Losing weight is a lifestyle choice
Experts say it's part of a permanent commitment to change
Wednesday, January 2, 2013
If you ask people for a New Year's resolution, chances are a lot of people will tell you they resolve to lose weight in the coming year. Chances are also good they will fail.
Despite the numerous diet programs and products available to consumers, losing weight and maintaining that new weight is not easy to do. Where most people run into trouble, says Shaynee Roper, clinical nutrition manager for the Harris Health System, is how they view the challenge.
Losing weight is not a change in diet, she says, but a change in lifestyle.
“A lot of people set goals and are really gung-ho in January and February, but then their energy fades because they’re not making a lifestyle change,” said Roper. “Most want a quick fix, but if you have more than 8-10 pounds to lose, it isn’t going to be a quick fix. You have to stay on task and stick with it for 6-12 months to see results.”
How do you make losing weight part of your lifestyle? It starts with setting small goals. You might set a weekly goal of losing a pound or even five pounds over a month. Or better yet, don’t establish weight goals. Just try to reduce or eliminate bad foods like fried food or sweets.
Keeping track of what you eat and drink is also important. In the beginning it helps to write it down. If you know how many calories -- or approximately how many calories a food item has -- write that down too. Knowing how many calories you're taking in and how many you are burning is a good way to stay on track.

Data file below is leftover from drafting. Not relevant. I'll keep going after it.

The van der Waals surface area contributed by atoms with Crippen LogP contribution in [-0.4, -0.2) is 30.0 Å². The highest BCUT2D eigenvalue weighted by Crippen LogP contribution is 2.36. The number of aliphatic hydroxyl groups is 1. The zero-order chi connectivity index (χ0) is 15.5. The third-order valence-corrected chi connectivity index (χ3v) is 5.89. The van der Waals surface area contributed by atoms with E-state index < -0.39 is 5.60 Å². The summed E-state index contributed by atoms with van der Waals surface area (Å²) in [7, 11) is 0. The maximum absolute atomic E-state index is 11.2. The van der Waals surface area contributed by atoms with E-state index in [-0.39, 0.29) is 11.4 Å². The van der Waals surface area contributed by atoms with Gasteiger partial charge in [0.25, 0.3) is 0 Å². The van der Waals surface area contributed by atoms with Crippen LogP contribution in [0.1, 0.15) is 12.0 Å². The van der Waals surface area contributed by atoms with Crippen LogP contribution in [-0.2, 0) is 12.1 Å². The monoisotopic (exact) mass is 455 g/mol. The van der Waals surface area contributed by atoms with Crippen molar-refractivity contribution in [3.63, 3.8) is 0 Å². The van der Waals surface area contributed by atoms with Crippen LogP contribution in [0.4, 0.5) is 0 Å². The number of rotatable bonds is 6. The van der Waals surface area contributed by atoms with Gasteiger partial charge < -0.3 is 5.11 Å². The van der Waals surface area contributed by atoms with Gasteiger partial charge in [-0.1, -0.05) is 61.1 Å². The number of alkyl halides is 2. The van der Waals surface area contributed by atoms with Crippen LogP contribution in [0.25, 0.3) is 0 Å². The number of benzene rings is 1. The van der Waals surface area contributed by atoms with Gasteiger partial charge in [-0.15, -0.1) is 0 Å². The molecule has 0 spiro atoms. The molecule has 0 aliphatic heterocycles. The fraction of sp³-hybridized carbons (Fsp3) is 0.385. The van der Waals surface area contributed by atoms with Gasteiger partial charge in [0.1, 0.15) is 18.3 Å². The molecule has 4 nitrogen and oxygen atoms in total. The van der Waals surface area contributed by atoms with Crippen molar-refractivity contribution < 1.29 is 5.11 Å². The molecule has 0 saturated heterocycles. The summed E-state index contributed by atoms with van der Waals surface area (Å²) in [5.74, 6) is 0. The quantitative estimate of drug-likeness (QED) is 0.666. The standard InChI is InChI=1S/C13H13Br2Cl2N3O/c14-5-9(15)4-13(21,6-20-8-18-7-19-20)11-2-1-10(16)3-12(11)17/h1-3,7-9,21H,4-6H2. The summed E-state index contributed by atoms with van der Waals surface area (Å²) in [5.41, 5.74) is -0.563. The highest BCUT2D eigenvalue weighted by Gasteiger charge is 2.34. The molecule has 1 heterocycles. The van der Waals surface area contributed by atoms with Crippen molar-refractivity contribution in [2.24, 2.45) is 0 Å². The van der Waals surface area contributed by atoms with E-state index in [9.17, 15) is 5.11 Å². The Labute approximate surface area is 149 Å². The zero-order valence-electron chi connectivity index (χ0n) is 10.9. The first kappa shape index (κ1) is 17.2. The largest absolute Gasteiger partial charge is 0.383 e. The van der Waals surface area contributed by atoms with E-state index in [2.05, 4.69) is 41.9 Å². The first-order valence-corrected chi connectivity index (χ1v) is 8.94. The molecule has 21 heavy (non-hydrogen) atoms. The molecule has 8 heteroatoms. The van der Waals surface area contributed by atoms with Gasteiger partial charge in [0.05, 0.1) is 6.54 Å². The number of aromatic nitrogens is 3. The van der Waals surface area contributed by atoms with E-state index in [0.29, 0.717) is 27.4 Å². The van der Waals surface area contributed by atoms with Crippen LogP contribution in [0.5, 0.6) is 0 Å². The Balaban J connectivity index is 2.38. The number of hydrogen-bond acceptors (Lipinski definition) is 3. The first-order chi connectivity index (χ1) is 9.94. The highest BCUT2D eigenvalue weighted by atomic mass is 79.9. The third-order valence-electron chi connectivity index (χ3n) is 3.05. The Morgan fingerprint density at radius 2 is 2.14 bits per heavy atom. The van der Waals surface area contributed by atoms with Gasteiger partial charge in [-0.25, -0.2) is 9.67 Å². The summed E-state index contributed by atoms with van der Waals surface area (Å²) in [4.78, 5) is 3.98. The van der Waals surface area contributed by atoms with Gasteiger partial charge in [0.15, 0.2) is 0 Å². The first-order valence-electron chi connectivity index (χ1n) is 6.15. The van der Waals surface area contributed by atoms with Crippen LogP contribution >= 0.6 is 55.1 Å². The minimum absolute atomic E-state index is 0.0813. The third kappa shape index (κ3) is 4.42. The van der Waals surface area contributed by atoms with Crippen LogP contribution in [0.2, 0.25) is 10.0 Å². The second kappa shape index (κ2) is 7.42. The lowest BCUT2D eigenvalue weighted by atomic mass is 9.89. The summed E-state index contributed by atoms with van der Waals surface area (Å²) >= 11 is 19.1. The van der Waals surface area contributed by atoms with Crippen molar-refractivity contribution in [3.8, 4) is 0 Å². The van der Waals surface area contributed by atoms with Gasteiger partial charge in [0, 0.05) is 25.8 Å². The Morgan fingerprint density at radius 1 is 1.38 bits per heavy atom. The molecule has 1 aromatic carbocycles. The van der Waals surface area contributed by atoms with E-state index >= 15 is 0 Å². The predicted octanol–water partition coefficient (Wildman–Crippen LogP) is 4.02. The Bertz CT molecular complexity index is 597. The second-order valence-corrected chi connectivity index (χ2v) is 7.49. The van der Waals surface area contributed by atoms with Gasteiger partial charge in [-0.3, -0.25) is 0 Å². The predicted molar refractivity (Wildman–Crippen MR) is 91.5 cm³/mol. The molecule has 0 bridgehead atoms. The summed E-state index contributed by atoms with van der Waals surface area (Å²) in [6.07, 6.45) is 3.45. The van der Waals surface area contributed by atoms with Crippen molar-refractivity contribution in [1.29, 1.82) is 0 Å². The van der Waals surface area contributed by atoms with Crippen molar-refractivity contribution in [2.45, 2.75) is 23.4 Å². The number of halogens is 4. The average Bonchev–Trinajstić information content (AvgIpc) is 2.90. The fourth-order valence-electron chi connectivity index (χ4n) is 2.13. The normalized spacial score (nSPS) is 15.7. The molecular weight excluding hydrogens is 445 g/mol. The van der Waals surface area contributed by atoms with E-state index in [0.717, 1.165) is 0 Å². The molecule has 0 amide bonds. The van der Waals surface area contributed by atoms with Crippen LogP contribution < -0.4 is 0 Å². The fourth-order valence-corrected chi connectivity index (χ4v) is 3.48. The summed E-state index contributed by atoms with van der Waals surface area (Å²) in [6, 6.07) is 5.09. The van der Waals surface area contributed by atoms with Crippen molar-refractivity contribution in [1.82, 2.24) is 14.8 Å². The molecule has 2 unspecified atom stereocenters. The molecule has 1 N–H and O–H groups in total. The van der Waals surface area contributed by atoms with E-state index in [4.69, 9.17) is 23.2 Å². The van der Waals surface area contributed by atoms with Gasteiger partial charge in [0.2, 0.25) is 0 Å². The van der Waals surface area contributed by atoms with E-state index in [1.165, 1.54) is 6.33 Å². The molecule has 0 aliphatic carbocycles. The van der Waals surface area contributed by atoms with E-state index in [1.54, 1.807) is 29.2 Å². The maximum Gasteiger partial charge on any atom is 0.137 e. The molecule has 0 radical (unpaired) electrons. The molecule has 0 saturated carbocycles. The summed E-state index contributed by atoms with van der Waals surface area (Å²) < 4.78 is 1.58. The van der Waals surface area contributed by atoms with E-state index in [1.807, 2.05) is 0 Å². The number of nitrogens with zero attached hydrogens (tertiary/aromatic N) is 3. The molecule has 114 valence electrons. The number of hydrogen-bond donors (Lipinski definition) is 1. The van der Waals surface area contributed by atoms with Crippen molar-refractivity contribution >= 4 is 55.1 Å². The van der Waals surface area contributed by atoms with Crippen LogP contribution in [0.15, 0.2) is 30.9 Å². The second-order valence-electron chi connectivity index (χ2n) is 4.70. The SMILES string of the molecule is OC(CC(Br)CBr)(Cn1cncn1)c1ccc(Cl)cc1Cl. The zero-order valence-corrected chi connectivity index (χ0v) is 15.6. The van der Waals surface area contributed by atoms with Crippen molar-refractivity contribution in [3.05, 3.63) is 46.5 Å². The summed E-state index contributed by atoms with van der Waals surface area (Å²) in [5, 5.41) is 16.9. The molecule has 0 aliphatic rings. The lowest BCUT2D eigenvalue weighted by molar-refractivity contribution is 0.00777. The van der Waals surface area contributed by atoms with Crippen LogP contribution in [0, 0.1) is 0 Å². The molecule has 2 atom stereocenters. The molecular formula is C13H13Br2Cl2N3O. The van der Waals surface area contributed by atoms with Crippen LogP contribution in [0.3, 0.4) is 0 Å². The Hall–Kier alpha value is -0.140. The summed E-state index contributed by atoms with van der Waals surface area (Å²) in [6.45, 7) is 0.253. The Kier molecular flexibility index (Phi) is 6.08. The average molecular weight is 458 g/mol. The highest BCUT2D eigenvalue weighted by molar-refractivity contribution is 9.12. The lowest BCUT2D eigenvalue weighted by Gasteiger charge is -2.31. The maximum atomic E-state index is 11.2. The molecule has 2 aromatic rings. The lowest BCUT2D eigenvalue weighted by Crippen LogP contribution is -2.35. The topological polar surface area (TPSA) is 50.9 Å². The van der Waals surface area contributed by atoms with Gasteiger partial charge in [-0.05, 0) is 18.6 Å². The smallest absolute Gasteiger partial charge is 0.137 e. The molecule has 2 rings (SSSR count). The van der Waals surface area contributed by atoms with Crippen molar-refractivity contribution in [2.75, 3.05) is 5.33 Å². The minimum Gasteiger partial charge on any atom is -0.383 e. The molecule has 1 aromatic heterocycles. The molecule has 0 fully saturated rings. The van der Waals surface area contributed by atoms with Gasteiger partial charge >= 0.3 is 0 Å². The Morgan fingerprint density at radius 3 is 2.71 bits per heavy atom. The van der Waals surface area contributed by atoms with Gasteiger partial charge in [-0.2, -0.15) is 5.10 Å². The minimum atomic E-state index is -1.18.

If you notice that there are certain foods you tend to over-consume, try to cut back. Eliminate them altogether if they aren't healthy. Replace them with fruits and vegetables.
Food is not a reward
Roper says it's fine to reward yourself for hitting certain goals, just don't reward yourself with food. Buy yourself something special or treat yourself to an event like a concert or movie.
The important thing to remember is the change can be gradual.
“When eliminating or reducing certain foods from your diet, pick one or two to start," Roper said. "Work on these for two weeks before adding more.”
Exercise is also part of a lifestyle change and 30 minutes a day will provide results. But again, don't feel like you have to do it all at once. Roper suggests breaking up the 30 minutes of recommended activity into small 5-10 minute segments throughout the day. The idea is to get your metabolism revved up and into gear.
Mayo Clinic advice
While hundreds of fad diets, weight-loss programs and outright scams promise quick and easy weight loss, the Mayo Clinic also stresses a healthy lifestyle as the foundation for a successful weight-loss program. And these changes must be permanent.
"It takes a lot of mental and physical energy to change your habits," the clinic staff says in a website posting. "So as you're planning new weight-loss-related lifestyle changes, make a plan to address other stresses in your life first, such as financial problems or relationship conflicts. While these stresses may never go away completely, managing them better should improve your ability to focus on achieving a healthier lifestyle."